It may be a "systems" company, but Sun Microsystems isn't ready to talk systems where its Niagara-based line of servers are concerned. Instead, Sun today dribbled out a single detail around Niagara - now officially named the UltraSPARC T1 - saying that the processor has started to arrive in volume at 1.2GHz.
This won't surprise many regular Register readers, as we've already revealed Sun's Niagara-based server plans in detail. By year end, Sun will deliver low-end boxes aimed at handling web and application server software. Documents seen by El Reg tout the Sun Fire T2000 as the flagship Niagara system, and there are plenty more details on the box available here.
For some reason, Sun refuses to confirm the existence of these Niagara-based servers even though Solaris source code and its own web pages are littered with references to the systems. You can expect Sun to officially unveil the boxes at a Dec. 6 event, and they'll ship in volume this year.
Sun doesn't want to talk about this URL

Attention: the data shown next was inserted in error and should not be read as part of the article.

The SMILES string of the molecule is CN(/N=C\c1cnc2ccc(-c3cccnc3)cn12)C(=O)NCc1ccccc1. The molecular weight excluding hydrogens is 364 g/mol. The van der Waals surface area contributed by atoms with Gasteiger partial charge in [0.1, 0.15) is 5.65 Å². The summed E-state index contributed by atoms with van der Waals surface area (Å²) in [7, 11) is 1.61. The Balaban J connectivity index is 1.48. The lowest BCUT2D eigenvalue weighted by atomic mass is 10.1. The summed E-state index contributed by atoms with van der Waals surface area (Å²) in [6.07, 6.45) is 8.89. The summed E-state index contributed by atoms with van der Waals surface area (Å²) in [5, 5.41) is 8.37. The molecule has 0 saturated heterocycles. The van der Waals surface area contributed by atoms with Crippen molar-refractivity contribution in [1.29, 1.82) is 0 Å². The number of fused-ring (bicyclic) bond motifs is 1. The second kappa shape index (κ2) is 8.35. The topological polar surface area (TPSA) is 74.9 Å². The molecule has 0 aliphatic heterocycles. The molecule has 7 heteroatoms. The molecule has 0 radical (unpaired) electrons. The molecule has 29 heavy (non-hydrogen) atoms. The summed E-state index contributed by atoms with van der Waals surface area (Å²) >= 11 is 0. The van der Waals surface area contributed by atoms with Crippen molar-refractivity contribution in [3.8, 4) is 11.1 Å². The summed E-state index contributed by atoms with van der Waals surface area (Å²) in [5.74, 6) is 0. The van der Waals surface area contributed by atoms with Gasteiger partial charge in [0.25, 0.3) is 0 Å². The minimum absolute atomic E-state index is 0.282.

We've talked so much about the UltraSPARC T1 that it's hard to get too excited about the product at this point. The main item of note is that Sun will ship all Niagara chips at 1.2GHz instead of releasing a 1.0GHz version as well, as it once planned.
The chip will pull only 70 watts, making it one of the coolest server parts. Sun has started touting these "cool threads" as the reason Niagara-based systems will be some of the most reliable, cost-effective boxes.
Piggybacking on the green computing idea that has started to dominate the server industry, Sun pitches the Niagara chip as a part any hippie would love.
"The impact on our environment is real: If half of the entry servers sold in the last three years were replaced with the UltraSPARC T1 processors, over 11 million tons of CO2 emissions, or the equivalent of that emitted by about 1,000,000 SUVs, would be eliminated each year," Sun said.
We can't wait for Sun to roll out a new fleet of systems that run on bio-diesel. ®